char *strstr(const char *haystack, const char *needle);
The str function strstr finds the first occurence of needle in haystack. Trailing nulls are not used.

Returns NULL, or the pointer to the trailing substring.

I just love those parameter names. What operating system other than linux would let you find a needle in a haystack natively?

Seriously though, this is a very useful function. Great for finding things, of course, and the "trailing substring as return value" feature is really useful. Want to count all the occurences of a substring?

int findSubStr(const char *haystack, const char *needle) {
     char * foo;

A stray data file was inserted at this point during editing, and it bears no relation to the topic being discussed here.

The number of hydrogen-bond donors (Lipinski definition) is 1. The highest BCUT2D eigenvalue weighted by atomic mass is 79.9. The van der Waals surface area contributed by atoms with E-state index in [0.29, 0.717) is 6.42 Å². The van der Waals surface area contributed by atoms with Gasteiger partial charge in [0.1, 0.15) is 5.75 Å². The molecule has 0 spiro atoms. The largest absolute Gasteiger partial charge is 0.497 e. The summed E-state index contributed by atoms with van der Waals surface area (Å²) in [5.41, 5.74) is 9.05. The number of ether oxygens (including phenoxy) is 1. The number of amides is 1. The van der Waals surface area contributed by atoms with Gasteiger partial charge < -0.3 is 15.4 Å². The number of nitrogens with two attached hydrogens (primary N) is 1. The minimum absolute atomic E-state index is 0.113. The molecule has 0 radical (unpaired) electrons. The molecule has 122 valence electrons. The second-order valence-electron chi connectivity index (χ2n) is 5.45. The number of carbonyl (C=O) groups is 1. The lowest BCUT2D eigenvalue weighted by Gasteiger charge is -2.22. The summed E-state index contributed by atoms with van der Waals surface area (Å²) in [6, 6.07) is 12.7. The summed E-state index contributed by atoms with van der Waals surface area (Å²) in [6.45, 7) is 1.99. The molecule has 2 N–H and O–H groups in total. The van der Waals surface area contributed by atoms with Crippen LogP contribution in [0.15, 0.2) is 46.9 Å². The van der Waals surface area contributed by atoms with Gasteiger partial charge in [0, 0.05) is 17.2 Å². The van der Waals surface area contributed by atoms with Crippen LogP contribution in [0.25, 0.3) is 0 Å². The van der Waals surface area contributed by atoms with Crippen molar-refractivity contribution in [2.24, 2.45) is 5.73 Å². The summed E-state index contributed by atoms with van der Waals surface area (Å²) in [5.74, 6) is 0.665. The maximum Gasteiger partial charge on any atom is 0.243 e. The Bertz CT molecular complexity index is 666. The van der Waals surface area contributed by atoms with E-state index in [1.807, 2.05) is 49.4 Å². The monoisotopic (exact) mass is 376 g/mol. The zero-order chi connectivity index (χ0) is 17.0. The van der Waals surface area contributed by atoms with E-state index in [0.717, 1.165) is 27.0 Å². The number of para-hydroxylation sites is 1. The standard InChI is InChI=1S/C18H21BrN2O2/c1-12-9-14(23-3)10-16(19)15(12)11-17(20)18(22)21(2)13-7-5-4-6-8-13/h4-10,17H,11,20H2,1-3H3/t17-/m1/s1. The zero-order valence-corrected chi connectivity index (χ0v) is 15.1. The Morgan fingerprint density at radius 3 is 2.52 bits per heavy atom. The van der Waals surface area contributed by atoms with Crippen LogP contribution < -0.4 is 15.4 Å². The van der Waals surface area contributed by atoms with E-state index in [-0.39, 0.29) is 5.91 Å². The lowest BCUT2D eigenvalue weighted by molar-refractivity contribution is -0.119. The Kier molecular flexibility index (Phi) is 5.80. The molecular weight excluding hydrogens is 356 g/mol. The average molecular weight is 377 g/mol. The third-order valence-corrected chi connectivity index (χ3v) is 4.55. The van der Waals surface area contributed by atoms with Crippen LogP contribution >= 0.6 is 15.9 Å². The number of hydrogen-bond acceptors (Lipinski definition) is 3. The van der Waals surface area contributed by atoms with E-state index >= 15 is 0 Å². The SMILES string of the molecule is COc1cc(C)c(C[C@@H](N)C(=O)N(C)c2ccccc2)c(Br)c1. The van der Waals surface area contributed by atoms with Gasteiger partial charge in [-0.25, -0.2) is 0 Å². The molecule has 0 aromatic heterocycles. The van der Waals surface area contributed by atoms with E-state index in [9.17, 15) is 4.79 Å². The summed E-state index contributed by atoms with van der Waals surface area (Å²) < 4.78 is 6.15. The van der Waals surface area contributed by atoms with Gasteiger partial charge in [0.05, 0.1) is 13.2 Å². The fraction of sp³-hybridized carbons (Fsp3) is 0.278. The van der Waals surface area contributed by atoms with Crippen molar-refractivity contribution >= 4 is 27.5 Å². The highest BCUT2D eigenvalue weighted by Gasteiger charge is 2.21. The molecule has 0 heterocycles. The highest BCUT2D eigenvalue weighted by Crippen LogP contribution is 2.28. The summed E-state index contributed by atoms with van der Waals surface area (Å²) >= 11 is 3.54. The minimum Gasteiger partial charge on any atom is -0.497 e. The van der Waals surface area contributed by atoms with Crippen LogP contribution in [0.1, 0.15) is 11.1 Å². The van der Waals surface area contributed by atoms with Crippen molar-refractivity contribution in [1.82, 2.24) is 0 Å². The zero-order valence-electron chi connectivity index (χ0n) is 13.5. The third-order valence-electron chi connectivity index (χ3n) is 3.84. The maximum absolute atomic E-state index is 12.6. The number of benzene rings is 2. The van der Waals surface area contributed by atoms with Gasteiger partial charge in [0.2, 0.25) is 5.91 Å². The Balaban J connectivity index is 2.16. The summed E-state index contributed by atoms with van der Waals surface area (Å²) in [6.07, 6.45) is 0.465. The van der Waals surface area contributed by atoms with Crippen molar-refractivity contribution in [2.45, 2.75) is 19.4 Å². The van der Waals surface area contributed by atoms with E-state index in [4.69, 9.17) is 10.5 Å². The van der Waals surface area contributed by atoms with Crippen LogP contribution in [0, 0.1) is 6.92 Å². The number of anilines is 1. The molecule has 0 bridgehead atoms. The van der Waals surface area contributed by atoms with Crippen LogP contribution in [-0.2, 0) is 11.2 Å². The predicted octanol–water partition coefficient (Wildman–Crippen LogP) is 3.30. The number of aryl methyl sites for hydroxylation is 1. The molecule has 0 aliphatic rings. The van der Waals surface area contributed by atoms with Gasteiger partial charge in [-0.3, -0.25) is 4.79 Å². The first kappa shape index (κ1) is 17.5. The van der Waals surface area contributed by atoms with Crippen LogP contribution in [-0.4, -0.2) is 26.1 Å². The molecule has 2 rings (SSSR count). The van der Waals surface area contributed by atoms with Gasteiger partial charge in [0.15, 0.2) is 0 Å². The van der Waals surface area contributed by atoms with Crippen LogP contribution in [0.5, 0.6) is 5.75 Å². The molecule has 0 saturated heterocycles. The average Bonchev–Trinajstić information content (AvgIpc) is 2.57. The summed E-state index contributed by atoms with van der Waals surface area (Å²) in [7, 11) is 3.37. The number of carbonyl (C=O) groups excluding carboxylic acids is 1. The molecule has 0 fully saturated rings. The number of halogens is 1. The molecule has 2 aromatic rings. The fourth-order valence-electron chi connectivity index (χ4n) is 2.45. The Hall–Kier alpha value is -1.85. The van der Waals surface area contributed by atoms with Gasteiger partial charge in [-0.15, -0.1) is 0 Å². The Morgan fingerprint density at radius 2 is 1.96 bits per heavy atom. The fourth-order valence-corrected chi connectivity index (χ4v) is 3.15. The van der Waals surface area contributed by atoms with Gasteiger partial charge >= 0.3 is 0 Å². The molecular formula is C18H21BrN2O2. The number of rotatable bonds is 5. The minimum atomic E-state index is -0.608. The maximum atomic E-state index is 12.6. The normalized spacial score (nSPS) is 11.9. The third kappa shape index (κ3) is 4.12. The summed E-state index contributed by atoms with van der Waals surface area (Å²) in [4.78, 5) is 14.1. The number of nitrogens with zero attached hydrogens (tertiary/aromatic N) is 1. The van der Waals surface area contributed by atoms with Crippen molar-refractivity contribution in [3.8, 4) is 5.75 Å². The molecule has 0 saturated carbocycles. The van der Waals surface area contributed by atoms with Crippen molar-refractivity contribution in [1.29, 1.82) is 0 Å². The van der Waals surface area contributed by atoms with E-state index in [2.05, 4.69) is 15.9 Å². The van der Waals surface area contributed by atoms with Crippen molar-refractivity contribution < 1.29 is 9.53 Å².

if(foo=strstr(haystack, needle)) {
           return 1 + findSubStr(foo, needle); //Return 1
                        // we got a match
                        // plus all 1's returned 
                        // from searches of remnants...

     return 0; //Return 0 - no match.
This sucker will recursively count them, going down the list. Note that some early versions of linux bletch on null arguments, so this code needs a bit more error checking. An excellent exercise for the reader, don'tcha think?

NOTE ON TRAILING SUBSTRINGS: The "trailing substring" which strstr points to in its return value is actually cleverness. It does not allocate a new string - it simply returns a pointer pointing to the character immediately after the last character in the delimeter delim. This gives the effect of returning a pointer to some new string, but this is not the case. Be very careful about when you free things with this function!

Log in or register to write something here or to contact authors.